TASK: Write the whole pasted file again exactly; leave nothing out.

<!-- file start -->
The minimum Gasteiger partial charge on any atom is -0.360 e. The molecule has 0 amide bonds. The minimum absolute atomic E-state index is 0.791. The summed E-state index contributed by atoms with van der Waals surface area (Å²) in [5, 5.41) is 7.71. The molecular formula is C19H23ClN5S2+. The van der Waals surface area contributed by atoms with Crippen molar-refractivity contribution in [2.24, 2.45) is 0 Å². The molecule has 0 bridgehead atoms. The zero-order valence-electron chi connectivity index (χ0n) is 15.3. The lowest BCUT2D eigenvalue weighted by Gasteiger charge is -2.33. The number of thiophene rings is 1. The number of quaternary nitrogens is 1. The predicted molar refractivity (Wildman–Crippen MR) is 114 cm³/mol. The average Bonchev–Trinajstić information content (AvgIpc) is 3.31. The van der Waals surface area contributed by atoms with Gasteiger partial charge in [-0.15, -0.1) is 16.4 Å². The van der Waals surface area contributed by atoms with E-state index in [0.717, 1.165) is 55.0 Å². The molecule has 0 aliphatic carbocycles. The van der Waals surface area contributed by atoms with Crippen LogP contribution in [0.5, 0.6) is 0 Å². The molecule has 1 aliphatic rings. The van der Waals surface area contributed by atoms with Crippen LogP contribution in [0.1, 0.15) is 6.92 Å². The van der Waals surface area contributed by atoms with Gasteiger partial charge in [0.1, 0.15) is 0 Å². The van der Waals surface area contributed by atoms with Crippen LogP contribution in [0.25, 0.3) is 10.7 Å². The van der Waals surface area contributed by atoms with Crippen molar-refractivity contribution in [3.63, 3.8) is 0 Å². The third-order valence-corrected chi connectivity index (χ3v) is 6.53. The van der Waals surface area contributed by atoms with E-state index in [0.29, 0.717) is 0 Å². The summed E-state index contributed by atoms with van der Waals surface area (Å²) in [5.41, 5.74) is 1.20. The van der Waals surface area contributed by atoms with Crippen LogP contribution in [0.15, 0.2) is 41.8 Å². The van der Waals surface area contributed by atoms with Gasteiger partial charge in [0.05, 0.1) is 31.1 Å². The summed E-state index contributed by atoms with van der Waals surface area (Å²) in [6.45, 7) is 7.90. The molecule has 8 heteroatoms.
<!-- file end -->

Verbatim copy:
The minimum Gasteiger partial charge on any atom is -0.360 e. The molecule has 0 amide bonds. The minimum absolute atomic E-state index is 0.791. The summed E-state index contributed by atoms with van der Waals surface area (Å²) in [5, 5.41) is 7.71. The molecular formula is C19H23ClN5S2+. The van der Waals surface area contributed by atoms with Crippen molar-refractivity contribution in [2.24, 2.45) is 0 Å². The molecule has 0 bridgehead atoms. The zero-order valence-electron chi connectivity index (χ0n) is 15.3. The lowest BCUT2D eigenvalue weighted by Gasteiger charge is -2.33. The number of thiophene rings is 1. The number of quaternary nitrogens is 1. The predicted molar refractivity (Wildman–Crippen MR) is 114 cm³/mol. The average Bonchev–Trinajstić information content (AvgIpc) is 3.31. The van der Waals surface area contributed by atoms with Gasteiger partial charge in [-0.15, -0.1) is 16.4 Å². The van der Waals surface area contributed by atoms with E-state index in [0.717, 1.165) is 55.0 Å². The molecule has 0 aliphatic carbocycles. The van der Waals surface area contributed by atoms with Crippen LogP contribution in [0.5, 0.6) is 0 Å². The molecule has 1 aliphatic rings. The van der Waals surface area contributed by atoms with Crippen LogP contribution in [0.1, 0.15) is 6.92 Å². The van der Waals surface area contributed by atoms with Gasteiger partial charge in [0.1, 0.15) is 0 Å². The van der Waals surface area contributed by atoms with Crippen LogP contribution in [0.25, 0.3) is 10.7 Å². The van der Waals surface area contributed by atoms with Crippen molar-refractivity contribution in [3.63, 3.8) is 0 Å². The third-order valence-corrected chi connectivity index (χ3v) is 6.53. The van der Waals surface area contributed by atoms with E-state index in [0.29, 0.717) is 0 Å². The summed E-state index contributed by atoms with van der Waals surface area (Å²) in [5.41, 5.74) is 1.20. The van der Waals surface area contributed by atoms with Crippen LogP contribution in [0.15, 0.2) is 41.8 Å². The van der Waals surface area contributed by atoms with Gasteiger partial charge in [0.05, 0.1) is 31.1 Å². The summed E-state index contributed by atoms with van der Waals surface area (Å²) in [6.45, 7) is 7.90. The molecule has 8 heteroatoms.